Adding his voice is important to Aslam. Indeed, while a non-believer, he is quick to point out: “I grew up looking at Persian paintings, read Urdu ghazals, listened to stories about Muhammad from my mother while falling asleep as a child. The book in many ways is about the classic theme of Islamic literature: the quest for the beloved. The book wouldn’t be what it is without 1001 Nights, the Koran, Bihzad.” That Islamic terrorism needs to be confronted by Islamic communities, first and foremost, seems to be an idea he concurs with wholeheartedly: “I always feel I should be doing more somehow. It has been interesting to see Muslim community leaders on TV saying they had no idea there was extremism in mosques and universities. Everyone knows.”
Aslam is a novelist though, rather than a polemicist. One of the triumphs of Maps for Lost Lovers is that it paints portraits of characters with depth. At the heart of the novel is a mother, Kaukab, who alone in her family has stuck steadfastly to her faith. She, along with the other members of her family, is attempting to come to terms with the disappearance of her brother-in-law Jugnu and his lover Chanda. In reality, as everyone, including Kaukab, knows, but refuse to admit to themselves, the young couple have been murdered by the girl’s brothers in order to maintain honour. Kaukab refuses to acknowledge this violence, and its connection with her faith. She is at once the victimiser and the victimised in the novel, equally deserving of scorn and sympathy. “A system conditions its victims into being their own oppressors,” agrees Aslam. “Throughout the novel I show women trying to correct their young sons when they are not behaving in a ‘manly’ manner”.
The treatment of women is central in this novel. Though the label may be somewhat devalued, unfairly, one of the best ways to describe Aslam, it seems to me, politically, is a feminist. “How could anyone discriminate against 3 billion human beings simply because of their gender! If that makes me a feminist then I am. The Sufi poets of Islam have always used women as the rebels within their poetry – women strive and rebel and try to face opposition. Always, always it was the vulnerability of women that was used to portray the intolerance and oppression of the times. The women – more than the men – attempted to remake the world, and failed. But in their attempt they became part of the universal story of hope.”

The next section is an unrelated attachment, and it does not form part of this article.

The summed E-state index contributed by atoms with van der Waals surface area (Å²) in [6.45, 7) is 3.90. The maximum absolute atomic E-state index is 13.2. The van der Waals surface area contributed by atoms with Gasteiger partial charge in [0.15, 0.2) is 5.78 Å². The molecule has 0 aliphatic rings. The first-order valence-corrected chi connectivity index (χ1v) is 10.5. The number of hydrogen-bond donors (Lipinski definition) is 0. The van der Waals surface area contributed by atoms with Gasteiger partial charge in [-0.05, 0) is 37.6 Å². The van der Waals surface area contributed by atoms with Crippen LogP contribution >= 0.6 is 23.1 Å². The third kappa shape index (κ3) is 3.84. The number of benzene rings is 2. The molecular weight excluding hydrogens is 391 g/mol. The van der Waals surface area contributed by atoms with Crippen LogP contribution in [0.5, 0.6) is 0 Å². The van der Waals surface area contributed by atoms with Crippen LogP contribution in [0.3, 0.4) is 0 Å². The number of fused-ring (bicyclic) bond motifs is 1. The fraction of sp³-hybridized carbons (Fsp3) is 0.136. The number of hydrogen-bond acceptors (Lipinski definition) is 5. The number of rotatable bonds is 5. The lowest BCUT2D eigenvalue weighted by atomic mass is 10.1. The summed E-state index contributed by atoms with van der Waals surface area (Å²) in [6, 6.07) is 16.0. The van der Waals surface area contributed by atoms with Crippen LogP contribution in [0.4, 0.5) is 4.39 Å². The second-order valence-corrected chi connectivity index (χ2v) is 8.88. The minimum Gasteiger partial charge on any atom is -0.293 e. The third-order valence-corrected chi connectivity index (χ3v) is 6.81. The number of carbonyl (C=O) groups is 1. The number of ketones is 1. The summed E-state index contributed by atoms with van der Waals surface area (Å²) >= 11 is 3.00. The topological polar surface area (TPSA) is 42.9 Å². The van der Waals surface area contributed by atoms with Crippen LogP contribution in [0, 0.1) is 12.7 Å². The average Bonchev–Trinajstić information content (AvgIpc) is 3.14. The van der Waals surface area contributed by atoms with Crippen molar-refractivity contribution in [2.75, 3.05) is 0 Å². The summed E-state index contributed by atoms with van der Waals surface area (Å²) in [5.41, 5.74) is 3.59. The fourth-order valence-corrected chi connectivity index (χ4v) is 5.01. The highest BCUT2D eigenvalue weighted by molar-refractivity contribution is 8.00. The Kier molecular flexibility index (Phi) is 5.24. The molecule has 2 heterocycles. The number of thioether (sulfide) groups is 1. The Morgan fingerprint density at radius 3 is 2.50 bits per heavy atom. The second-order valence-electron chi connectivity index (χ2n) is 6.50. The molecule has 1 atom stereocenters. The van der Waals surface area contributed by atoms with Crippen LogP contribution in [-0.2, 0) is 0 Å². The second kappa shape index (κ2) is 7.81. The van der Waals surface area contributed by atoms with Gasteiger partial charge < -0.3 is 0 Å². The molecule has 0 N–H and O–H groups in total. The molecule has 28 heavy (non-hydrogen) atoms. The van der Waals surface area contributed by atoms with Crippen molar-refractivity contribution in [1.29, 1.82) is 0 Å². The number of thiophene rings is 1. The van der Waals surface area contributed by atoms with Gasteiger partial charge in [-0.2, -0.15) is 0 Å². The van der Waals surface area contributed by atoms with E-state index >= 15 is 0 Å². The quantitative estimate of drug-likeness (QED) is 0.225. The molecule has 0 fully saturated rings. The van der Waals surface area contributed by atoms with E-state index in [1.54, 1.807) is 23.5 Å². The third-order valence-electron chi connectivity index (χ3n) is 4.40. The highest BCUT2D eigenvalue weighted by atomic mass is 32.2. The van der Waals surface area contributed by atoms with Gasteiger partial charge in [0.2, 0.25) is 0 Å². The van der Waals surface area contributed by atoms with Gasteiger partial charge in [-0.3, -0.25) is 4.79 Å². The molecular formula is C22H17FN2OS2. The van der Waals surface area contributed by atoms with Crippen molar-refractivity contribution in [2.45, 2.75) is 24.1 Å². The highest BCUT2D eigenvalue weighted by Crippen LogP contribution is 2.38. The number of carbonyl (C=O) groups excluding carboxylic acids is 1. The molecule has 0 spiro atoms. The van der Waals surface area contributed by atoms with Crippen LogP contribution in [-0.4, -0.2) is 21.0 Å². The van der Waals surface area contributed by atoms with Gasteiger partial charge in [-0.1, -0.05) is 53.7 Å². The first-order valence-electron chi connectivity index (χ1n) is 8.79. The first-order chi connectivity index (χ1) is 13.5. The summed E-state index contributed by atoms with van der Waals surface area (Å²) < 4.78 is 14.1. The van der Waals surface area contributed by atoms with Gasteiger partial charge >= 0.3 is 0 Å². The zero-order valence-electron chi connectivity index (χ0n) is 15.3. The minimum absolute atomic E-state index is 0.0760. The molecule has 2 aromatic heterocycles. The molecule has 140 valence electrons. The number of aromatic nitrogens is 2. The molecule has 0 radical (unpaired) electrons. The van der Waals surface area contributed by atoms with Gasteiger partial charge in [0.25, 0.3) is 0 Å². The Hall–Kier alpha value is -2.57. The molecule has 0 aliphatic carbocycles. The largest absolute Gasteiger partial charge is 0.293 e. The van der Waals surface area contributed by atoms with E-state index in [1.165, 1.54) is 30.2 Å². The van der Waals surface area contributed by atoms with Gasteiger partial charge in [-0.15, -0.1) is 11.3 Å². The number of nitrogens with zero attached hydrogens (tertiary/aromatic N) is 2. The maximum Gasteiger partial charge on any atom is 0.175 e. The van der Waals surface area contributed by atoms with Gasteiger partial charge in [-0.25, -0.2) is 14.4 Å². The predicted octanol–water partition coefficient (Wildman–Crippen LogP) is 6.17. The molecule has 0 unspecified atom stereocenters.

Alsam, as a child, wanted to be a painter, and visual art remains a strong and discernible influence in his work. “Colouring pencils were the first thing I fell in love with as a child, ” he admits. “Every painter – every painting tradition – is different, of course. I wanted every chapter of Maps for Lost Lovers to be like a Persian miniature. In these miniatures, a small piece of paper – no bigger than a sheet of A4 – holds an immense wealth of beauty, colour and detail. Trees have leaves each perfectly rendered. Flowers are moments old and the tilework of the palaces and mosques is lovingly detailed. That was the aim in Maps…“.
While Aslam has written, to date, primarily about immigration and integration, or the struggle between Islam and modernity, his taste in fiction is broad, citi
ng writers like Cormac MacCarthy, Orhan Pamuk, Nayyer Masud, and John Berger as some of the writers whom he likes to read. There is one writer in particular that has influenced him, as he explains: “There is no contemporary writer I love more than Michael Ondaatje. The critic Geoff Dyer, referring to Ondaatje’s technique and writing style, once said that Ondaatje was one of the most liberating writers of our time. I agree about Ondaatje’s technique but really Ondaatje liberated me in another way: I was electrified when I came across his books during my student years: here was a man from the Subcontinent, like me, but who was writing about Jazz in New Orleans, about Billy the Kid, about Macedonians, about Italians! I had read great novels written by men and women from the Indian Subcontinent but the subject matter was either the history of the Subcontinent or the alienation of immigrants from the places the writer him- or herself was from. Ondaatje liberated me in that he gave me the entire world. Interested in Jazz? – write about it if you want, that too is allowed. Alienation of Immigrants: don’t just look at your own group, try to see what others faced.”